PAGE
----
How Can Extension Methods Help You?

I am a huge proponent of extension methods in .NET (and other languages).  I believe they are a gateway to making complex code easier to follow and understand, also helps to maintain the object oriented paradigm that .NET is built on. They are also key to the notion of Fluent APIs which has been permeating throughout the programming space for the past year or so.

The idea of a Fluent API is an API that reads very much like an English sentence and is considered a tremendous advancement in readable code.

string value = "500";
int myValue = value.AsInt();

This is a sample code snippet that you see a lot in my projects as I tend to work a library I have created which contains many extension methods for formatting and parsing of values. Notice how as you read the code it flows and its concise with the parsing logic centralized.  Traditionally you might have seen code such as this:

string value = "a500";
int myValue = int.MinValue;
int myValue = int.MinValue;

int.TryParse(value, out myValue);
myValue = Convert.ToInt32(value);

Using TryParse, which is a standard method common to all primitive value types in .NET, this code does not throw an exception and myValue has a value of zero at operations end.  I dont like this because I would expect TryParse to leave the value of myValue unchanged if the parse fails, it does not.  As for the use of Convert it basically emulates what would happen if you called int.Parse on this value, it throws a FormatException.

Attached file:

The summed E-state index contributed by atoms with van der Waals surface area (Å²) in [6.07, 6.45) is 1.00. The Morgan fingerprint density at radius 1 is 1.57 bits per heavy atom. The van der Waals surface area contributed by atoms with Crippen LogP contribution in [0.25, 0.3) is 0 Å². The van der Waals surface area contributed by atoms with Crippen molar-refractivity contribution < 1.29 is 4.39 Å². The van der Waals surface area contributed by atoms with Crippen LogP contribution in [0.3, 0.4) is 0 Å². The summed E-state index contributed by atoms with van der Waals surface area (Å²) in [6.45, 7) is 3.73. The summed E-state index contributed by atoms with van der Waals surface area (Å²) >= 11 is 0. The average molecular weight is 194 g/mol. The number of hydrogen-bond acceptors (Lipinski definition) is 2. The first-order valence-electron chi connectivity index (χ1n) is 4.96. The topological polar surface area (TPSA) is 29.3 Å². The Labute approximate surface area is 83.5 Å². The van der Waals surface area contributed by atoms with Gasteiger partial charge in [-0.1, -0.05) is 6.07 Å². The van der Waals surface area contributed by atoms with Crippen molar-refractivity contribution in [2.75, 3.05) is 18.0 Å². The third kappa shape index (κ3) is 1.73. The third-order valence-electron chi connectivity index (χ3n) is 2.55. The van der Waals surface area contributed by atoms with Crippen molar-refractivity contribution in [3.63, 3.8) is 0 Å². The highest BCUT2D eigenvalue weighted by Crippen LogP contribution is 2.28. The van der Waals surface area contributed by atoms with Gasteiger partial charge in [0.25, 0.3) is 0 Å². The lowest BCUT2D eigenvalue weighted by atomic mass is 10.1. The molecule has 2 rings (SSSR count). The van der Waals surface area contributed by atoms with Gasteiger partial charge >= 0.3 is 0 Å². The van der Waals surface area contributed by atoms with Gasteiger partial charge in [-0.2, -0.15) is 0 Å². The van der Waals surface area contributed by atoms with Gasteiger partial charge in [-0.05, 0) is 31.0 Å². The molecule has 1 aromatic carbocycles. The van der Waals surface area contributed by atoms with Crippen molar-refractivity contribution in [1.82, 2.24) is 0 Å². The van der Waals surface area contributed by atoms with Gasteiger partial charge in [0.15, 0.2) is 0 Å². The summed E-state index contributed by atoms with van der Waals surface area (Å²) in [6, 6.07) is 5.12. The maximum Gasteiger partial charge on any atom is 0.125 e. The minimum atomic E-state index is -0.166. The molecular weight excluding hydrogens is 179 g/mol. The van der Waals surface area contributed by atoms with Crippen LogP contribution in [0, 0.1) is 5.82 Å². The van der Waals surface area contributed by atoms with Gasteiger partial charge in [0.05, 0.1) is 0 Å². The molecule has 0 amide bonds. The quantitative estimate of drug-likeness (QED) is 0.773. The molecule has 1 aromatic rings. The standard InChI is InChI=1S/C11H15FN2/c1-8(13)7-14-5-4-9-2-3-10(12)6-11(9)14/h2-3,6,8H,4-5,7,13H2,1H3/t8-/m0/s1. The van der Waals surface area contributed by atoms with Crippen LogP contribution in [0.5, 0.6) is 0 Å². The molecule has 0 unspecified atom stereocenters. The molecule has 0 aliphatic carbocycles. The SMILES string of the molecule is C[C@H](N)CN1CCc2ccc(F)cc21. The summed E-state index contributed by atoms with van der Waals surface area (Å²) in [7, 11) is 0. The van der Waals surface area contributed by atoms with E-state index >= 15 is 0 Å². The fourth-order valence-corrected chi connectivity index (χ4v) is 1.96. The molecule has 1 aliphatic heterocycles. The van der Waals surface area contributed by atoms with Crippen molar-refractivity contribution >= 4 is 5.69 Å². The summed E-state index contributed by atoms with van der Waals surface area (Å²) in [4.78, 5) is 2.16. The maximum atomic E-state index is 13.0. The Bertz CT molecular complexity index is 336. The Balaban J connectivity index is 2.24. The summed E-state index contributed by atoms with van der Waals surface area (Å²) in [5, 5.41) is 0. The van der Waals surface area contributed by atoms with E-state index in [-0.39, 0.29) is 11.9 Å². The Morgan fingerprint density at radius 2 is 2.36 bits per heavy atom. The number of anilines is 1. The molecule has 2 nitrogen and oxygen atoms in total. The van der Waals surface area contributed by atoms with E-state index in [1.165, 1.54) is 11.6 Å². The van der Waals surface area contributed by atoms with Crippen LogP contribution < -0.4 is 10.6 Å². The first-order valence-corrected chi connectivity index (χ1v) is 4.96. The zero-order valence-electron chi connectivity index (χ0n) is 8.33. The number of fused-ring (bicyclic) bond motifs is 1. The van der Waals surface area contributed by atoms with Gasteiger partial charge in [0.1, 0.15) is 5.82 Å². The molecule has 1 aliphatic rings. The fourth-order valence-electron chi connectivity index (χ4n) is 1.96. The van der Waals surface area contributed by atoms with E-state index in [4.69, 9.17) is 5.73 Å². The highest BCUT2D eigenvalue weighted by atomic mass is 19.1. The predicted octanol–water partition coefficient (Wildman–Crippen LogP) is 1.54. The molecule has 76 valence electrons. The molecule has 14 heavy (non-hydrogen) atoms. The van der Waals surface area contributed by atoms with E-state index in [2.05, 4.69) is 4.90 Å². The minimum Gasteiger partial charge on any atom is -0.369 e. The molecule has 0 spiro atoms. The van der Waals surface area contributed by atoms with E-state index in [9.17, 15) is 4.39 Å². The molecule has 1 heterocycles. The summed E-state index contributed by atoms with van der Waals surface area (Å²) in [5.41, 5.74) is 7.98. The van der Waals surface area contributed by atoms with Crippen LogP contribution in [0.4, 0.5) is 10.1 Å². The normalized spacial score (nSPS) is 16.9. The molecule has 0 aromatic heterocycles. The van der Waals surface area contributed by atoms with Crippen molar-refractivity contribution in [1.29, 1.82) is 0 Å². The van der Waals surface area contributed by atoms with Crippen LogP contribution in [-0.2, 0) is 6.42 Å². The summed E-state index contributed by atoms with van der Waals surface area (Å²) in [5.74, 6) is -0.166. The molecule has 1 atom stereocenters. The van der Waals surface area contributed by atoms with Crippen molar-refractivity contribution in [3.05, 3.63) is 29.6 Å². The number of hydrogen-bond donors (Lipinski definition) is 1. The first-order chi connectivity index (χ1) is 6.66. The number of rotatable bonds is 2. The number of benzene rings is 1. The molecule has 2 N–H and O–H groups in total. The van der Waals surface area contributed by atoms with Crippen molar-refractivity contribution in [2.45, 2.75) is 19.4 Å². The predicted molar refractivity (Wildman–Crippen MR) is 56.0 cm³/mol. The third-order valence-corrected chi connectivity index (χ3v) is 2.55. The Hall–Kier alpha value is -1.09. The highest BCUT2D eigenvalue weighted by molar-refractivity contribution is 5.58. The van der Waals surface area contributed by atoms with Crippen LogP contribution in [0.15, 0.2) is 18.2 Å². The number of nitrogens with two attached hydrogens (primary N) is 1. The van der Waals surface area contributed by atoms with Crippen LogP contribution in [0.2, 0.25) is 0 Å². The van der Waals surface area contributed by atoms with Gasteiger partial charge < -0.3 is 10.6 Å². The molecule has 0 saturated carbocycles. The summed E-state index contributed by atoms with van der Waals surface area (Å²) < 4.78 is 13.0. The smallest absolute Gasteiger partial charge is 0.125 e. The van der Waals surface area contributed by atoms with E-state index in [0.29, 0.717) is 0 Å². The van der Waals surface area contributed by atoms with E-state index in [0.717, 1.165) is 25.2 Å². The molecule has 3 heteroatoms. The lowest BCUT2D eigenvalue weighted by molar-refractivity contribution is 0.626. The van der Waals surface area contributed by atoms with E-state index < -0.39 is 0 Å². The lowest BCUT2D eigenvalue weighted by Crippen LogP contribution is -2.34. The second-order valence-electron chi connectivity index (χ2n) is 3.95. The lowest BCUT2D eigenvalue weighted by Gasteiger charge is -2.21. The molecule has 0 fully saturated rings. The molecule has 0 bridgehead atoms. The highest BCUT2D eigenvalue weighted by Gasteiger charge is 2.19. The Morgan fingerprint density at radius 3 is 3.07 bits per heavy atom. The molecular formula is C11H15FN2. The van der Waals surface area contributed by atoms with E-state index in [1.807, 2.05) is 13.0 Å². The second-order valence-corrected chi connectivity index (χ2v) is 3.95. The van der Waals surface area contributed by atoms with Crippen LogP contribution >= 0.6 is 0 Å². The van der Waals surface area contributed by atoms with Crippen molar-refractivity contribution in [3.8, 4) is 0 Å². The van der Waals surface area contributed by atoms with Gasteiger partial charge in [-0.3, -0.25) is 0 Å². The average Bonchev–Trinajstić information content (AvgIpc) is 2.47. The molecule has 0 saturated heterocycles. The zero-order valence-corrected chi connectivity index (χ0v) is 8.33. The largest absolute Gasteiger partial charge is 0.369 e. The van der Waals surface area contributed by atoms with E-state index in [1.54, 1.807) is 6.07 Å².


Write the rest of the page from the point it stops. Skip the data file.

In addition to the obvious problems of repeating this code anywhere you need to parse an int from a string, I find this to be very procedural.  Now there is no question that all programming, no matter how hard we try is going to be at some level procedural, however, my goal is always to minimize such code and keep things as Object Oriented as possible, after all that is what OO languages are designed for and, not surprisingly, very good at.

Extension methods are also exceptionally useful for custom formatting and outputting for certain types. For example, lets say you wanted to output a DateTime object is standard notation for the United States, mm/dd/yyyy.  Well simply calling ToString(“d”) easily accomplishes this. But littering your code with this code could turn into a potentially horrendous maintenance problem if your boss decides it ought to be dd/mm/yyyy (which is common in Europe), but use an extension method and your code could look like this:

DateTime dt = new DateTime(1983, 1, 13);
Console.WriteLine(dt.AsStandardFormatString());

Using this approach you can have a standard way out outputting a DateTime, perhaps stored somewhere in a different project, that you can easily update, perhaps make culture aware, all without your application ever being the wiser.